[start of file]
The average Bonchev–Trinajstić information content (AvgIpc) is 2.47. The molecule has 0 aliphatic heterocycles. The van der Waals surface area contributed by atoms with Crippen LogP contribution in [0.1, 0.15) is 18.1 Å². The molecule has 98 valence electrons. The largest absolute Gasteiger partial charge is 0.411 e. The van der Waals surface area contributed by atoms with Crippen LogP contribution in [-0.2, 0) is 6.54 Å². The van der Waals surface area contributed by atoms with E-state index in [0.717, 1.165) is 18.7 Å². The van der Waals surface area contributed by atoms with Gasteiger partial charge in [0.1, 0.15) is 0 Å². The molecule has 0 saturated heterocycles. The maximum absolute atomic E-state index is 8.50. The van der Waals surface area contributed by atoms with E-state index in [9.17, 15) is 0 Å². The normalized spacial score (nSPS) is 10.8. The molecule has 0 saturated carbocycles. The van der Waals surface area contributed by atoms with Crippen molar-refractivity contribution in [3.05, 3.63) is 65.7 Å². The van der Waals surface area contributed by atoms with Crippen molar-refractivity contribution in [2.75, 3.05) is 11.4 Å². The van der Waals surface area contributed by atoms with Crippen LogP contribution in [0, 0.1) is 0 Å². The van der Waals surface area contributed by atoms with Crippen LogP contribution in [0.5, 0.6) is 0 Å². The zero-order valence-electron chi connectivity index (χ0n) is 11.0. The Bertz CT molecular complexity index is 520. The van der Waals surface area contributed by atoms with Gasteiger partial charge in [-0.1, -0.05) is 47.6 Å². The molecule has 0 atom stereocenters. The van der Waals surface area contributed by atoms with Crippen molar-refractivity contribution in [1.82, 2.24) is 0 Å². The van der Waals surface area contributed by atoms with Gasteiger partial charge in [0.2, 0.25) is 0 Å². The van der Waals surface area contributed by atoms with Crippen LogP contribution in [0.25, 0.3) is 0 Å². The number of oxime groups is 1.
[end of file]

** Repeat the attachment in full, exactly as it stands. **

The average Bonchev–Trinajstić information content (AvgIpc) is 2.47. The molecule has 0 aliphatic heterocycles. The van der Waals surface area contributed by atoms with Crippen LogP contribution in [0.1, 0.15) is 18.1 Å². The molecule has 98 valence electrons. The largest absolute Gasteiger partial charge is 0.411 e. The van der Waals surface area contributed by atoms with Crippen LogP contribution in [-0.2, 0) is 6.54 Å². The van der Waals surface area contributed by atoms with E-state index in [0.717, 1.165) is 18.7 Å². The van der Waals surface area contributed by atoms with Gasteiger partial charge in [0.1, 0.15) is 0 Å². The molecule has 0 saturated heterocycles. The maximum absolute atomic E-state index is 8.50. The van der Waals surface area contributed by atoms with E-state index in [9.17, 15) is 0 Å². The normalized spacial score (nSPS) is 10.8. The molecule has 0 saturated carbocycles. The van der Waals surface area contributed by atoms with Crippen molar-refractivity contribution in [3.05, 3.63) is 65.7 Å². The van der Waals surface area contributed by atoms with Crippen molar-refractivity contribution in [2.75, 3.05) is 11.4 Å². The van der Waals surface area contributed by atoms with Crippen LogP contribution in [0, 0.1) is 0 Å². The van der Waals surface area contributed by atoms with Crippen LogP contribution in [0.5, 0.6) is 0 Å². The zero-order valence-electron chi connectivity index (χ0n) is 11.0. The Bertz CT molecular complexity index is 520. The van der Waals surface area contributed by atoms with Gasteiger partial charge in [-0.1, -0.05) is 47.6 Å². The molecule has 0 atom stereocenters. The van der Waals surface area contributed by atoms with Crippen molar-refractivity contribution in [1.82, 2.24) is 0 Å². The van der Waals surface area contributed by atoms with Gasteiger partial charge in [0.2, 0.25) is 0 Å². The van der Waals surface area contributed by atoms with Crippen LogP contribution in [0.25, 0.3) is 0 Å². The number of oxime groups is 1.